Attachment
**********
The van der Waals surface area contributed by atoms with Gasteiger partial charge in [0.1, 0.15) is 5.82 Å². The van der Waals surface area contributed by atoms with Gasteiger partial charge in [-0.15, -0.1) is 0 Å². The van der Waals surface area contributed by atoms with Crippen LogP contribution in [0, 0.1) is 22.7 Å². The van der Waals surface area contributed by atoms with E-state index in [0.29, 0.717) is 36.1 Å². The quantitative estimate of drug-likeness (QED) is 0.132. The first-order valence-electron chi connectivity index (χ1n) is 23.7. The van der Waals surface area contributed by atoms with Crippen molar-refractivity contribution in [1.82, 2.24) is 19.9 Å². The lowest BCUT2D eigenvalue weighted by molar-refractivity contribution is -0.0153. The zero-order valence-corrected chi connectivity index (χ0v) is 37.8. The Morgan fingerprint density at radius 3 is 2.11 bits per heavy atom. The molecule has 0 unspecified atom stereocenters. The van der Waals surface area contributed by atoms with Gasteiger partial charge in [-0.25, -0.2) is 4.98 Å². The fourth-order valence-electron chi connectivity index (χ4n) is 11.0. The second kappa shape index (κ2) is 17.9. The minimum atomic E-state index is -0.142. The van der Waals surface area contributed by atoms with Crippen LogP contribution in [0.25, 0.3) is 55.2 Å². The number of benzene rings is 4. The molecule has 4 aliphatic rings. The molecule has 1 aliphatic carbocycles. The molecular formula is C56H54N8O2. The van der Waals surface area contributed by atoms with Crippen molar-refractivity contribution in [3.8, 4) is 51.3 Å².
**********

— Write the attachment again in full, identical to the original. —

The van der Waals surface area contributed by atoms with Gasteiger partial charge in [0.1, 0.15) is 5.82 Å². The van der Waals surface area contributed by atoms with Gasteiger partial charge in [-0.15, -0.1) is 0 Å². The van der Waals surface area contributed by atoms with Crippen LogP contribution in [0, 0.1) is 22.7 Å². The van der Waals surface area contributed by atoms with E-state index in [0.29, 0.717) is 36.1 Å². The quantitative estimate of drug-likeness (QED) is 0.132. The first-order valence-electron chi connectivity index (χ1n) is 23.7. The van der Waals surface area contributed by atoms with Crippen molar-refractivity contribution in [1.82, 2.24) is 19.9 Å². The lowest BCUT2D eigenvalue weighted by molar-refractivity contribution is -0.0153. The zero-order valence-corrected chi connectivity index (χ0v) is 37.8. The Morgan fingerprint density at radius 3 is 2.11 bits per heavy atom. The molecule has 0 unspecified atom stereocenters. The van der Waals surface area contributed by atoms with Gasteiger partial charge in [-0.25, -0.2) is 4.98 Å². The fourth-order valence-electron chi connectivity index (χ4n) is 11.0. The second kappa shape index (κ2) is 17.9. The minimum atomic E-state index is -0.142. The van der Waals surface area contributed by atoms with Crippen LogP contribution in [0.25, 0.3) is 55.2 Å². The number of benzene rings is 4. The molecule has 4 aliphatic rings. The molecule has 1 aliphatic carbocycles. The molecular formula is C56H54N8O2. The van der Waals surface area contributed by atoms with Crippen molar-refractivity contribution in [3.8, 4) is 51.3 Å².